the beers of Indonesia

Doug here:  After traveling the world for a number of years, we suppose we've  become connoisseurs of local beer varieties.  That is not to say we actually know anything about the production of ale.  But even so, we can usually still decipher a few things rather quickly.  How does the local beer taste?  And more importantly, how fast is it going to give us a buzz?

Our first beer in Sulawesi was had during an afternoon of relaxation at the Murex Dive Resort (see “digs.")  Although tasty, it seemed to have one drawback:  it was much too “light.”  What we would soon learn was that the alcohol content of any beer in Indonesia was just not as high as those from Western countries might expect.  In fact, thanks to some rather twisted national laws, you will be hard-pressed to find much of anything in the form of brand name alcohol from “back home.”  (Unless you are in a rather high-end establishment that has somehow managed to pay the government off, Heineken is about as familiar as you are going to get.)

From the onset, Bintang proved itself as the beer of choice in Indonesia.  In fact, you will see its logo just about everywhere, including on the buttocks of many tourists who adorn cheap souvenir shorts and bathing trunks!  (Have no fear, Bintang hats, tank tops and even sarongs are also available.)  But don’t believe the hype!  With an alcohol content of only 4.6%, Bintang is so weak, you might as well grab for that bottle of "FresTea" instead!  True, if you want a buzz on this stuff, you'll need to drink twice as much as you normally would, with all those added calories going straight to your belly.  After only a few days in Indonesia, we had already upgraded to one large bottle of Bintang each, usually doubling that order by the end of our meal!  The waiters who served us always seemed incredulous when we would start our meal with two of the larger sized bottles right off the bat.  Clearly, these guys would not be able to match us in a drinking game!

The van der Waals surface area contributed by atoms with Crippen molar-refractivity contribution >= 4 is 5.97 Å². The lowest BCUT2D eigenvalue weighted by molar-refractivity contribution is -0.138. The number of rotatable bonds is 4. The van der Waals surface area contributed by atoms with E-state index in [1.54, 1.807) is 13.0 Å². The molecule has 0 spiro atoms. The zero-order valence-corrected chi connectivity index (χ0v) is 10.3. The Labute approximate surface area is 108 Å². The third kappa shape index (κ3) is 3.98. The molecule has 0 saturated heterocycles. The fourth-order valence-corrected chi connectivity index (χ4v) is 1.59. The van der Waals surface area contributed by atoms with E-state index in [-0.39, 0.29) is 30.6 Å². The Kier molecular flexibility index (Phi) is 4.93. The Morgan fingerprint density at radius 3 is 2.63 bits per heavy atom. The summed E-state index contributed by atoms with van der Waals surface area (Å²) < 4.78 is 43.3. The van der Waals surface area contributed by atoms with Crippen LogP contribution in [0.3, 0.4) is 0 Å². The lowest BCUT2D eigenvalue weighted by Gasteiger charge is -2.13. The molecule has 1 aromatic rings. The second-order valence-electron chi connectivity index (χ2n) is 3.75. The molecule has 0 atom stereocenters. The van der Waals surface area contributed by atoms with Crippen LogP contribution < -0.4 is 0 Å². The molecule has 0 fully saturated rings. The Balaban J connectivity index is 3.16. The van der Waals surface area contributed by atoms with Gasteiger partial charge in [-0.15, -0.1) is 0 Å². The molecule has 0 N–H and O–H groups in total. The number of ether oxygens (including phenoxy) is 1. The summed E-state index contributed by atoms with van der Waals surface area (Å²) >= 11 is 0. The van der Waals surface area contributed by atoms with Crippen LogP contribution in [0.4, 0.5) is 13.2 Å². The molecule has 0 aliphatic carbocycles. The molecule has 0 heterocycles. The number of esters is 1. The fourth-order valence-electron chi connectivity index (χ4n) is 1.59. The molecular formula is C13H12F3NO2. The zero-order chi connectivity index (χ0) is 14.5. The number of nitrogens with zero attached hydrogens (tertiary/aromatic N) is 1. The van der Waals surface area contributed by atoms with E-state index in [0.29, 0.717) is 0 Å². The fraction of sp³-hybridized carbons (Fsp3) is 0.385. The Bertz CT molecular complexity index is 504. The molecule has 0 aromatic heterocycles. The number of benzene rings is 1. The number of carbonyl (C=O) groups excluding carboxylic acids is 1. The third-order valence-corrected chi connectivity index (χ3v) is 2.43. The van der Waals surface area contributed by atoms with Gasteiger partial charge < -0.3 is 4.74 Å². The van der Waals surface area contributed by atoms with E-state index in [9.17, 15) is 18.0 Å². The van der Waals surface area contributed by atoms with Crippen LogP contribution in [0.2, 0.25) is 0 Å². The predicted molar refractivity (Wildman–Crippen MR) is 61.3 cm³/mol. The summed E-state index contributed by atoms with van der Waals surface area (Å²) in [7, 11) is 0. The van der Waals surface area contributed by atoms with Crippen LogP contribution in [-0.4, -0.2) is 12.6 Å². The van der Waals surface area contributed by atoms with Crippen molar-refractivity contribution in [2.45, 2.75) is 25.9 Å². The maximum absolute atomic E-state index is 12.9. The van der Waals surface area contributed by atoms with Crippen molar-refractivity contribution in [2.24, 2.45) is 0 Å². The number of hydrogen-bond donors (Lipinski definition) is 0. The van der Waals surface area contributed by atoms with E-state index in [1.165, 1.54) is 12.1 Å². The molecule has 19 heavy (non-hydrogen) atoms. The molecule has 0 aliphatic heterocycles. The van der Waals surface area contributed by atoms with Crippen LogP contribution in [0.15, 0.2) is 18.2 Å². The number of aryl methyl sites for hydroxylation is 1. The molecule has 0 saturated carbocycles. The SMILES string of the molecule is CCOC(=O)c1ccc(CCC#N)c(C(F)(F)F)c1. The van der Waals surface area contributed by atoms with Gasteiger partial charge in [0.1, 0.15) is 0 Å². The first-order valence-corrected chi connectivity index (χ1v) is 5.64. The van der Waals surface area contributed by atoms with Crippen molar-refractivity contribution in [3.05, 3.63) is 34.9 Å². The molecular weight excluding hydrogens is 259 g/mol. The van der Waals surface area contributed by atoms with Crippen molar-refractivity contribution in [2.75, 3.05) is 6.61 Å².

A few more nights of bar-hopping led us to the conclusion that there are actually three different local beers brewed in Indonesia:  Bintang, Bali Hai and Anker.  We actually enjoyed the Bali Hai brand the best.  And wouldn’t you know it, after close inspection we realized that it provided the highest alcohol content of all three coming in at 4.9% + or -.

Prices vary depending on whether you are buying your beers from a market - Circle K is a hit in Indonesia - or a restaurant or bar.  We noted that the average price for a large-sized bottle was about 27,000 rupiah (about $3 USD), still quite cheap considering that the volume is almost the same as two regular sized beers.

If you are a fan of relaxing with a “cold one” after a sizzling day of sitting by the beach or trekking through the jungle, we assure you that all of the Indonesian beers will taste wonderful enough, particularly when served at icy cold temperatures.  Still, if you have the choice, go for Bali Hai.

Set of Drifters tip:
  While surveying any bar’s drink menu, watch out for funny spelling variations of the famed “Long Island Iced Tea,” perhaps the only drink we noted throughout Indonesia that assured it would pack a punch.  For more on tropical drinks, be sure to check out our reports on Java and Bali.